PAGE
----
In The Queen of the Damned, Lestat leaves the pov for shorter third person versions of the days leading to his concert. While it was interesting to see other povs, it distracted by changing the tone of the book. Also, some these sections were too much backstory (I’m thinking Daniel the reporter). I didn’t care for some of the chapters of one off characters like Baby Jenks. Wasn’t necessary in my opinion, seemed like filler to me.

In all, I think The Queen of the Damned could have been better served as added to The Vampire Lestat and been one book. Mentioned above, the addition of other characters was nice, but not needed in my opinion. I think they could have done away with it all and melded the books together. Or at least do a ton more in the third book. I felt like the third book was just somewhat of a tagalong. I like it, don’t get me wrong, but if it didn’t connect directly to TVL, I probably wouldn’t have had the interest.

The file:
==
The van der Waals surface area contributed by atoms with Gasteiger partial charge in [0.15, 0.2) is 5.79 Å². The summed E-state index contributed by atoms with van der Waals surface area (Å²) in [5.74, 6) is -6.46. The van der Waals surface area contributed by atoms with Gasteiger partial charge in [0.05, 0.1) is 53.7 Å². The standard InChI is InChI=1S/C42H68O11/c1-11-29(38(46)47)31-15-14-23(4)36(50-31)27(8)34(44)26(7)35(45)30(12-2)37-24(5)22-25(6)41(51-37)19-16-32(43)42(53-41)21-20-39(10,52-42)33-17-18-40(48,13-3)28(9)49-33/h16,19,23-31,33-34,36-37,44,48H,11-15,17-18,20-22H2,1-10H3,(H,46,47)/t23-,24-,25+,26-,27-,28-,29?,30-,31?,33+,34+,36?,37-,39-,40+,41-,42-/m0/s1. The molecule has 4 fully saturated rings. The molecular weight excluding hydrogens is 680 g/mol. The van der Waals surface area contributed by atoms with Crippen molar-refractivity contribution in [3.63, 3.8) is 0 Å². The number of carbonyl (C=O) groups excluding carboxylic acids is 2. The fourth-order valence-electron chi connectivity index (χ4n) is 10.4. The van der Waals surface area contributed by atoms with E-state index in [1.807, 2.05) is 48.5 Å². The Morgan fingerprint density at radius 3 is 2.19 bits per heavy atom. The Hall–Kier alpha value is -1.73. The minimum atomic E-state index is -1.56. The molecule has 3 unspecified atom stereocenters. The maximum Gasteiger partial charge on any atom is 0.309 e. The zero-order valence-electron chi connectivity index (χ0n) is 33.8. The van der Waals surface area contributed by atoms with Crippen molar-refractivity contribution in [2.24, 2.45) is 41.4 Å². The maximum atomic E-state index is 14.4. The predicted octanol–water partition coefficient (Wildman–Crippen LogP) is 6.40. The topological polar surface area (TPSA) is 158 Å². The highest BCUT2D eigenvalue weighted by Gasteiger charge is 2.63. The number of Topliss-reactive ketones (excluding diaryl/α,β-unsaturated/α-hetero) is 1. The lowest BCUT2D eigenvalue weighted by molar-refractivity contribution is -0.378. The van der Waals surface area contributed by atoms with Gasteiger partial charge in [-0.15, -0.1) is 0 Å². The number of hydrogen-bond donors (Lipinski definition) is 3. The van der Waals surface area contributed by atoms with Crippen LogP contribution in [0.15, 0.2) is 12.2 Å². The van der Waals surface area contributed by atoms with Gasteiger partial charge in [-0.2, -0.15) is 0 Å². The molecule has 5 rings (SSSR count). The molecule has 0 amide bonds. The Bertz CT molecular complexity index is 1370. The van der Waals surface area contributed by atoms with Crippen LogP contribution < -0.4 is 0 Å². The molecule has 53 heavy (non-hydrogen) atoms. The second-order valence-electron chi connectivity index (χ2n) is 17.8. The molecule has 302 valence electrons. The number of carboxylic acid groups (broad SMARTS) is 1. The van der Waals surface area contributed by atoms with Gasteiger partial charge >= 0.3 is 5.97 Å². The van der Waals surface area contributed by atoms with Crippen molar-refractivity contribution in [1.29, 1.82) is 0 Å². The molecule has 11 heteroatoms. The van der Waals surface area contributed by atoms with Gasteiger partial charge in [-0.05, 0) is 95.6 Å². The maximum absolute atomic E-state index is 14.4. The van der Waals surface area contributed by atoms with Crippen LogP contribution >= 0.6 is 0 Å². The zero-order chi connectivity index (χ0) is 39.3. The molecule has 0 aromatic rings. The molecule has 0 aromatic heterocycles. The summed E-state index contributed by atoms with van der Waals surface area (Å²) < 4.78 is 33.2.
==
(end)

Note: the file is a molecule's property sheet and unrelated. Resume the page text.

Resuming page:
Rating:

4.5 out of 5.

Because the third book is a bit underwhelming, I can’t give a perfect score. But I will be clear, The Vampire Lestat is one of the best dark fantasy novels written in the last thirty years. Lestat is one of the best protagonists out there and I love reading his story over and over.